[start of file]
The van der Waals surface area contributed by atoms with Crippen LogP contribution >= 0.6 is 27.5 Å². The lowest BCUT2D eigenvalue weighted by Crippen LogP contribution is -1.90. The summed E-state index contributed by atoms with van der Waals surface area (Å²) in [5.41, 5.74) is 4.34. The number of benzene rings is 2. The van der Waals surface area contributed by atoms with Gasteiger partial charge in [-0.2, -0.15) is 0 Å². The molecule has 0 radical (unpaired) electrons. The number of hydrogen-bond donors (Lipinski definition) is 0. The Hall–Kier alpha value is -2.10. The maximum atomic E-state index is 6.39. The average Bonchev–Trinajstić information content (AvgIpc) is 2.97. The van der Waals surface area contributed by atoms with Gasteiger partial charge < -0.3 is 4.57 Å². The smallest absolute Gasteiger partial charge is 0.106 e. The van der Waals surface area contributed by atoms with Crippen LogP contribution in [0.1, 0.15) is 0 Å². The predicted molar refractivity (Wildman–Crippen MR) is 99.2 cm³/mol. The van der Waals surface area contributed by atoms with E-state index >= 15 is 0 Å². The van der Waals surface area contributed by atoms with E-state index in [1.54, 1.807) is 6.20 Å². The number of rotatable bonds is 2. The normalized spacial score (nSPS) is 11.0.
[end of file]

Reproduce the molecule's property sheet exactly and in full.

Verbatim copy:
The van der Waals surface area contributed by atoms with Crippen LogP contribution >= 0.6 is 27.5 Å². The lowest BCUT2D eigenvalue weighted by Crippen LogP contribution is -1.90. The summed E-state index contributed by atoms with van der Waals surface area (Å²) in [5.41, 5.74) is 4.34. The number of benzene rings is 2. The van der Waals surface area contributed by atoms with Gasteiger partial charge in [-0.2, -0.15) is 0 Å². The molecule has 0 radical (unpaired) electrons. The number of hydrogen-bond donors (Lipinski definition) is 0. The Hall–Kier alpha value is -2.10. The maximum atomic E-state index is 6.39. The average Bonchev–Trinajstić information content (AvgIpc) is 2.97. The van der Waals surface area contributed by atoms with Gasteiger partial charge < -0.3 is 4.57 Å². The smallest absolute Gasteiger partial charge is 0.106 e. The van der Waals surface area contributed by atoms with Crippen LogP contribution in [0.1, 0.15) is 0 Å². The predicted molar refractivity (Wildman–Crippen MR) is 99.2 cm³/mol. The van der Waals surface area contributed by atoms with E-state index >= 15 is 0 Å². The van der Waals surface area contributed by atoms with E-state index in [1.54, 1.807) is 6.20 Å². The number of rotatable bonds is 2. The normalized spacial score (nSPS) is 11.0.